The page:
Top critical review
Old advice bottled up new (with a vegan hard sell)
on 24 March 2017
I got this book from the public library, not from Amazon. It is quite engaging and explains the usual, most common issues regarding modern, processed food and our unhealthy approach and behaviours towards eating etc. Where it starts to become problematic is, when it deviates from the initial promise, that there will be "no effort" and "no radical change" involved, and that, therefore, the 21 days will be very easy. Nice suggestion, but misleading, because after that the hard-sell starts, which insists that the only way to succeed is to turn vegetarian, or, more preferably, vegan. For many (overweight) people, this is likely to be a quite radical change, and not always simple, in the short and long run.
Whatever emotional charm or so-called scientific argumentation the author uses to convince, he would need to acknowledge, that he basically breaks his promise - even if so with best intentions. He cashes in on his (I assume) medical background and therefore implied authority, even though the claim "this program is clinically proven" (whatever this really means) omits, that any conscious structured change to eating and exercise will bring some (at least short-term) results in overweight people.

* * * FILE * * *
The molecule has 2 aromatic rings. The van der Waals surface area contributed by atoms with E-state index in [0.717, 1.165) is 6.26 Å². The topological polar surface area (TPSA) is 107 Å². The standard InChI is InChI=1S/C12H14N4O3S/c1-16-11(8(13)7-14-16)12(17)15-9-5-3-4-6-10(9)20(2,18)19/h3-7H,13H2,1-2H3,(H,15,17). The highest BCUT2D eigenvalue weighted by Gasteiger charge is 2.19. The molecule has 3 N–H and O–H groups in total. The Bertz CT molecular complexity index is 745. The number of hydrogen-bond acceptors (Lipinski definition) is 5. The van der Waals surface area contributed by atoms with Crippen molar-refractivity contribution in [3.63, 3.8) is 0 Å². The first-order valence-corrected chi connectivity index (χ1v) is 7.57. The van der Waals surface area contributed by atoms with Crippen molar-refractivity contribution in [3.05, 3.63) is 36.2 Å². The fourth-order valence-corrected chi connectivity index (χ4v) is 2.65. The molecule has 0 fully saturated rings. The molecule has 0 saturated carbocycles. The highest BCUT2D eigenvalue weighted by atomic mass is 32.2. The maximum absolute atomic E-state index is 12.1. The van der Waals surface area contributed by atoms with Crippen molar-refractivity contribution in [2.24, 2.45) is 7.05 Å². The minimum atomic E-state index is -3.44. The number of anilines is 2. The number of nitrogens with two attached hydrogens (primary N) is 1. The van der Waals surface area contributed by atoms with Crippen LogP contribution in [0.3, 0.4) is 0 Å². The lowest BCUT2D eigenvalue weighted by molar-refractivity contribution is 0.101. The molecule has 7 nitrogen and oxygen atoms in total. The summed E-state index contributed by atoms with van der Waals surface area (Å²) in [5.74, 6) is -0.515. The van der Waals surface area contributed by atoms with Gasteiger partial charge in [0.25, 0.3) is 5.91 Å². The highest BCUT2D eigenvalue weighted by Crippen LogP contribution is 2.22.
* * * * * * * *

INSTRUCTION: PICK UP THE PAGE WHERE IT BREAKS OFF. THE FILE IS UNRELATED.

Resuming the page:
Apart from this, unfortunately, the book hardly provides anything "new" (if this is what people are after), yet again, it suggests, that it has discovered a novel approach. Old wine in new bottles comes to mind. Sure, it is hard nowadays to come up with anything really different, because the principles of how we get overweight (and how we would normalise our weight again) are just the same as thousands or millions or years ago - there simply is no revolution to expect on that front. However, perhaps writers of such books should generally stop claiming, that they have finally, and exclusively, found "the Holy Grail".
The last thing here is, that the book tries to be both, a motivational advice book, as well as a cooking book. I do not think that this really works, just on a practical level (would you really keep this book in the kitchen?). A cooking book with a separate pamphlet (to take out) on attitude towards food etc. would probably be better.